President Bill Clinton's Economic Policies

Bill Clinton
After drawing a downward line on a chart, President Clinton unveils his budget for the year 2013 February 7, 2000. The President is sending Congress a $1.84 trillion farewell budget with surpluses that he proposes using to wipe out the government public debt, provide modest tax cuts and greatly expand government health care. Photo: Mark Wilson/Getty Images

Bill Clinton was the 42nd U.S.President, serving from 1993 to 2001. He was the first Democratic President to win re-election since Franklin Roosevelt

Clinton is the most admired President in the past 25 years. Why was he so popular, despite being impeached? Primarily because his economic policies created a decade of prosperity. During his presidency:

  • Unemployment dropped from 7.5 percent to 4.0 percent.
  • Home ownership was the highest rate ever recorded (67.7 percent).
  • The budget deficit dropped from $290 billion to a budget surplus of $128 billion.
  • The poverty rate dropped to 11.8 percent.

What exactly did Clinton do? He enacted contractionary fiscal policy. First, he raised taxes with the Omnibus Budget Reconciliation Act of 1993 (Deficit Reduction Act), his first budget. It raised the top income tax rate from 28 percent to 36 percent for those earning more than $115,000, and 39.6 percent for income above $250,000. It increased the corporate income tax from 34 percent to 36 percent for corporations with incomes over $10 million. It also ended some corporate subsidies, taxed Social Security benefits for high-income earners, and created the earned income tax credit for incomes under $30,000. It raised the gas tax by $.043 per gallon and limited the ability of corporations to claim entertainment tax deductions.

Second, he cut spending by reforming the TANF program, commonly known as welfare. The Personal Responsibility and Work Opportunity Reconciliation Act of 1996 required recipients to get a job within the first two years. It limited the total time they could receive benefits to five years. The number of TANF recipients fell by two-thirds.

It went from 12.2 million in 1994 to 4.5 million in 2004.  

Third, he successfully passed the North American Free Trade Agreement. It eliminated tariffs between the United States, Canada, and Mexico.

He created more jobs than any other President. Here are 5 Ways Hillary Clinton Would Create Jobs.

Clinton regrets that he did not restructure Social Security and Medicare. He also failed to achieve healthcare reform. In a June 20, 2004, interview with 60 Minutes, he admitted, "I'm sorry on the home front that we didn't reform health care and that we didn't reform Social Security." (Source: "Bill Clinton, Pros and Cons," ProCon.org.)

Although Hillarycare did not pass, Clinton used its momentum to create two other health care laws. He worked with Democratic Senator Edward Kennedy of Massachusetts and Republican Senator Nancy Kassebaum of Kansas who sponsored the Health Insurance Portability and Accountability Act of 1996 (HIPAA). It permits workers to keep their company-sponsored health insurance plan for 18 months after they were laid off. (Source: "Health Care Task Force," Clinton Presidential Library.)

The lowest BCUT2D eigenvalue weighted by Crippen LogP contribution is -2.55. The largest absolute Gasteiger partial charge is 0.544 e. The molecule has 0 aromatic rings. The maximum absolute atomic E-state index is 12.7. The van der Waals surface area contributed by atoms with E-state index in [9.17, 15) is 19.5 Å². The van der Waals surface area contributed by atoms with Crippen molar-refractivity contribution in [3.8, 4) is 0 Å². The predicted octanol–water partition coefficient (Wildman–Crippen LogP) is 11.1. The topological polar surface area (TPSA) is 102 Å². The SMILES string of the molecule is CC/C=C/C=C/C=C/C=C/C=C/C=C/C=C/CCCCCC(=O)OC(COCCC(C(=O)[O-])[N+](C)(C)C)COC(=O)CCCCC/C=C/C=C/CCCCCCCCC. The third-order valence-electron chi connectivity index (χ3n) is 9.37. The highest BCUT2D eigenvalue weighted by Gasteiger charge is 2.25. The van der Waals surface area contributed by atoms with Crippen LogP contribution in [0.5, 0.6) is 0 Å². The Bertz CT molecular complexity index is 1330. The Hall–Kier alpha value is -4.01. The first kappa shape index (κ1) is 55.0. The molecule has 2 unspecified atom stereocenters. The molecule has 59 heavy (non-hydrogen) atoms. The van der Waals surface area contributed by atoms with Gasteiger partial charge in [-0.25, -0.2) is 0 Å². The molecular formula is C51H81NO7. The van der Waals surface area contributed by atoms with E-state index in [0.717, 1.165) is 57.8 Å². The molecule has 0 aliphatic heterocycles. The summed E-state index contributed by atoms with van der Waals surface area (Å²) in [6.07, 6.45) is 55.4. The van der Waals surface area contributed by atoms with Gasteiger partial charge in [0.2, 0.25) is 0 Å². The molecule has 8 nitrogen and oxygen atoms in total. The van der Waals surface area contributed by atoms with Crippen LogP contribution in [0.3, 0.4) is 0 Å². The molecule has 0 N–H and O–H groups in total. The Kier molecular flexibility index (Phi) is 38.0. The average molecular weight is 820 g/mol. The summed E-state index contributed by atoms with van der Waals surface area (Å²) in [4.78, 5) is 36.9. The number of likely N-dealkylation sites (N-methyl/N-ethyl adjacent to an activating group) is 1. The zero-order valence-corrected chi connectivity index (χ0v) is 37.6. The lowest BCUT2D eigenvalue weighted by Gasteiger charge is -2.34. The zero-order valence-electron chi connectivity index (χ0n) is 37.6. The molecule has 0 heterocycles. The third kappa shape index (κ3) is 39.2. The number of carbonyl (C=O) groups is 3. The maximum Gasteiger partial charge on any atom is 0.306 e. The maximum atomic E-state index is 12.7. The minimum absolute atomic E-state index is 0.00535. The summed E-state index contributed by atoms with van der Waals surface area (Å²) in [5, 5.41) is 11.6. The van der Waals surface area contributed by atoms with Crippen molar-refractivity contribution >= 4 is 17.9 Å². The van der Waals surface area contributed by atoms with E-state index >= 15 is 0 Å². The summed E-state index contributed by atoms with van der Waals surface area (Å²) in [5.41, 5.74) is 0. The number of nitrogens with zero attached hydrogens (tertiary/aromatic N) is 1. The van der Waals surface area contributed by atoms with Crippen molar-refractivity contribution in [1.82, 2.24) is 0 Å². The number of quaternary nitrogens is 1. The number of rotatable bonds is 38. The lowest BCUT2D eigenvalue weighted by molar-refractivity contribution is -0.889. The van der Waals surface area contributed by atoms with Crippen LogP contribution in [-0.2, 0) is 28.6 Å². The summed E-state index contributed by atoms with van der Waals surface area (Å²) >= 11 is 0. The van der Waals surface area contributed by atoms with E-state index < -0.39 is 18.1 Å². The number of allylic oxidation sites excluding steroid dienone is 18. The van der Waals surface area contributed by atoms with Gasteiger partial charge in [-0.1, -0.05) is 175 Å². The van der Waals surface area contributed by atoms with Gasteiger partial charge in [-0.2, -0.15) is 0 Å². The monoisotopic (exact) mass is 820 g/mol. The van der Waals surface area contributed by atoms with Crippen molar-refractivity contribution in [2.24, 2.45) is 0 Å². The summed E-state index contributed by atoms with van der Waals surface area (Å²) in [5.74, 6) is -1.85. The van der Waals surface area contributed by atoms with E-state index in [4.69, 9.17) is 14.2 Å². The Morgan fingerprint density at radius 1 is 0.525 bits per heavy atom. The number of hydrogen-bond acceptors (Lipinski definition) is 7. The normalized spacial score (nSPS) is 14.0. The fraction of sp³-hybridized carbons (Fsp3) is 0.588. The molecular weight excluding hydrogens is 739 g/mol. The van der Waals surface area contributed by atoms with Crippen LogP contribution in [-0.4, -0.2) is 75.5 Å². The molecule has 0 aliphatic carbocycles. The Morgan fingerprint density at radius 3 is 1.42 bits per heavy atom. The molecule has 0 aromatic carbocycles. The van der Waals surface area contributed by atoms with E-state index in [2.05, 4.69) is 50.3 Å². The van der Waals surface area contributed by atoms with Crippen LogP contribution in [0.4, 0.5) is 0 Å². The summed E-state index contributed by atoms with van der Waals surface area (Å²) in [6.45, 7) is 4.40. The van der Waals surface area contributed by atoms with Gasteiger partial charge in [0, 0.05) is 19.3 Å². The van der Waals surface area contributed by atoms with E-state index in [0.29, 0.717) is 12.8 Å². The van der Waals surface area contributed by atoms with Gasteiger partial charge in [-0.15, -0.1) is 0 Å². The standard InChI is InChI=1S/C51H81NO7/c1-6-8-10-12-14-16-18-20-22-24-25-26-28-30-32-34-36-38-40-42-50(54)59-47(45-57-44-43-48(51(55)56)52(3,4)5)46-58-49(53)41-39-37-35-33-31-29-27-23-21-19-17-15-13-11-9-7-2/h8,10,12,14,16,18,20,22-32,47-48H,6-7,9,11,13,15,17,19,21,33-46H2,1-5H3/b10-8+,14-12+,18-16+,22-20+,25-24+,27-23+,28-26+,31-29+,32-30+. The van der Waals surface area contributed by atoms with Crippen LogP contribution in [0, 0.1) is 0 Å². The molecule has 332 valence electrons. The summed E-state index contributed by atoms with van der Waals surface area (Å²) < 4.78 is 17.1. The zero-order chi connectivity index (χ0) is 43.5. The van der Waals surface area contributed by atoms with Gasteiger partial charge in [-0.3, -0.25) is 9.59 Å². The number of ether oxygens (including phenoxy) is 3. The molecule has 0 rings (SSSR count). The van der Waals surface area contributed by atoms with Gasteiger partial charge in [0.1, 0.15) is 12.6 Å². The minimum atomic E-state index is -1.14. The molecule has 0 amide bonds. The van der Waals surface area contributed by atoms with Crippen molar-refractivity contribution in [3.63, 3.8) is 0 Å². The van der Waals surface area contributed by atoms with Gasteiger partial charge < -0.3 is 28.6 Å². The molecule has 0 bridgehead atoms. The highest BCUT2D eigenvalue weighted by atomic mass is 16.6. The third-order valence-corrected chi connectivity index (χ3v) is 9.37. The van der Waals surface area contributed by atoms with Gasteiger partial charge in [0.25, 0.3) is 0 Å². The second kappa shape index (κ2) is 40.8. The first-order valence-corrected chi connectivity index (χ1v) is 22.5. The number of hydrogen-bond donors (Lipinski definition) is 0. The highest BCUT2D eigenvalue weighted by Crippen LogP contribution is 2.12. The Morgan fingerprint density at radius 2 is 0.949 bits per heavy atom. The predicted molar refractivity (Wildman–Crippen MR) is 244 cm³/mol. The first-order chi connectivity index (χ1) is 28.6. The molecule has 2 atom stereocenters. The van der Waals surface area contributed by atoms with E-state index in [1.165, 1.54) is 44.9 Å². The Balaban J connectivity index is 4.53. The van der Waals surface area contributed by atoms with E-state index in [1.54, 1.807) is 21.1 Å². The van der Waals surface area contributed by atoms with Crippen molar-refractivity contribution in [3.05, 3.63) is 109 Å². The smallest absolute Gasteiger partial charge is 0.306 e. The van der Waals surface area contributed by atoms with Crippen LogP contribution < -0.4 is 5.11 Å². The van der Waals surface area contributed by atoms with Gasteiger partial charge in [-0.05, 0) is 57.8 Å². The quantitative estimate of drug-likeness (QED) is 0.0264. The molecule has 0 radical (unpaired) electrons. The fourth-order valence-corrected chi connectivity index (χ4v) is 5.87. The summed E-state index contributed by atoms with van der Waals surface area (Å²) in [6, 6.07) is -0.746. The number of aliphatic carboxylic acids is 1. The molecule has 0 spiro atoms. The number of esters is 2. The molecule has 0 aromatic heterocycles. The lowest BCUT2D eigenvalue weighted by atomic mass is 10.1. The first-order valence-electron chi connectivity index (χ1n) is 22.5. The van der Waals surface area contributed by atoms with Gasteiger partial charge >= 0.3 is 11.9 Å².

Hillary worked with Senators Kennedy and Orrin Hatch to sponsor the Children's Health Insurance Program (CHIP).

It subsidizes health insurance for children in families that earn too much to qualify for Medicaid. It covers eight million children.  (Source: "Giving Hillary Credit for CHIP," Factcheck.org, March 18, 2008.) 

For more, see Hillary's 14 Major Accomplishments.

From Deficit to Surplus

Clinton created a total $63 billion surplus during his two terms. Here's the year-by-year breakout:

  • FY 2001 - $128 billion surplus.
  • FY 2000 - $236 billion surplus.
  • FY 1999 - $126 billion surplus.
  • FY 1998 - $69 billion surplus.
  • FY 1997 - $22 billion.
  • FY 1996 - $107 billion.
  • FY 1995 - $164 billion.
  • FY 1994 - $203 billion.

Early Years

Clinton graduated from Georgetown University and in 1968 won a Rhodes Scholarship to Oxford University. He received a law degree from Yale University in 1973 and entered politics in Arkansas.

He was defeated in his campaign for Congress in Arkansas's Third District in 1974.

The next year he married Hillary Rodham, a graduate of Wellesley College and Yale Law School. In 1980, Chelsea, their only child, was born.

Clinton was elected Arkansas Attorney General in 1976. He won the governorship in 1978. After losing a bid for a second term, Clinton regained the office four years later. He served until he defeated incumbent George Bush and third-party candidate Ross Perot in the 1992 presidential race.

Clinton and his running mate, Tennessee's Senator Albert Gore Jr., then 44, represented a new generation in American political leadership. For the first time in 12 years, both the White House and Congress were held by the same party. But that political edge was brief. The Republicans won both houses of Congress in 1994. (Source: William Clinton Profile, WhiteHouse.gov.) 

Since Leaving Office

The former President created the Clinton Foundation in 2001. It has five areas of focus: improving global health, increasing education for girls, reducing childhood diseases, creating economic opportunity, and climate change. It works through local community partnerships.  He has served as UN Envoy for Tsunami Recovery and is a Special Envoy to Haiti.

He has written five books: Back to Work: Why We Need Smart Government for a Strong Economy (2011), Giving: How Each of Us Can Change the World (2007), My Life (2004), Between Hope and History (1996), Putting People First: How We Can All Change America (1992).

He actively supported his wife Hillary's Presidential campaigns in 2008, 2012 and 2016. He also supported Barack Obama's re-election campaign against Mitt Romney in 2012. 

Other Presidents' Economic Policies